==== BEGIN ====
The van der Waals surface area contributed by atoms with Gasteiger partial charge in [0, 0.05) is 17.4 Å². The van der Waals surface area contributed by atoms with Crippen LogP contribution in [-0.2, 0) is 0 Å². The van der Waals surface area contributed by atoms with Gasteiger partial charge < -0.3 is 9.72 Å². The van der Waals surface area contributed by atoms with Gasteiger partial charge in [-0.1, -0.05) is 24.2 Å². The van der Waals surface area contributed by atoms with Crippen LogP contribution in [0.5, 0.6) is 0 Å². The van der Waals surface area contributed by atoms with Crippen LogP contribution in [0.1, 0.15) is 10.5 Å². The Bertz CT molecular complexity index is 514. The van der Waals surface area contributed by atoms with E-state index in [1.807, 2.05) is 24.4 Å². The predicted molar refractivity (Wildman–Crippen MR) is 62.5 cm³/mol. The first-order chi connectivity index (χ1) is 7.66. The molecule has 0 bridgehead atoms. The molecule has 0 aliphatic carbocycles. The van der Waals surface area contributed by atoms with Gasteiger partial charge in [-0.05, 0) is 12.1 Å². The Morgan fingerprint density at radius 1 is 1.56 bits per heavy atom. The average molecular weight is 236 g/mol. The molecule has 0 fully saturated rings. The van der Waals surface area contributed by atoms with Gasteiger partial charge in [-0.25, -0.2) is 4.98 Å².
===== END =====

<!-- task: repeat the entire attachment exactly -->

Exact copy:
The van der Waals surface area contributed by atoms with Gasteiger partial charge in [0, 0.05) is 17.4 Å². The van der Waals surface area contributed by atoms with Crippen LogP contribution in [-0.2, 0) is 0 Å². The van der Waals surface area contributed by atoms with Gasteiger partial charge < -0.3 is 9.72 Å². The van der Waals surface area contributed by atoms with Gasteiger partial charge in [-0.1, -0.05) is 24.2 Å². The van der Waals surface area contributed by atoms with Crippen LogP contribution in [0.5, 0.6) is 0 Å². The van der Waals surface area contributed by atoms with Crippen LogP contribution in [0.1, 0.15) is 10.5 Å². The Bertz CT molecular complexity index is 514. The van der Waals surface area contributed by atoms with E-state index in [1.807, 2.05) is 24.4 Å². The predicted molar refractivity (Wildman–Crippen MR) is 62.5 cm³/mol. The first-order chi connectivity index (χ1) is 7.66. The molecule has 0 bridgehead atoms. The molecule has 0 aliphatic carbocycles. The van der Waals surface area contributed by atoms with Gasteiger partial charge in [-0.05, 0) is 12.1 Å². The Morgan fingerprint density at radius 1 is 1.56 bits per heavy atom. The average molecular weight is 236 g/mol. The molecule has 0 fully saturated rings. The van der Waals surface area contributed by atoms with Gasteiger partial charge in [-0.25, -0.2) is 4.98 Å².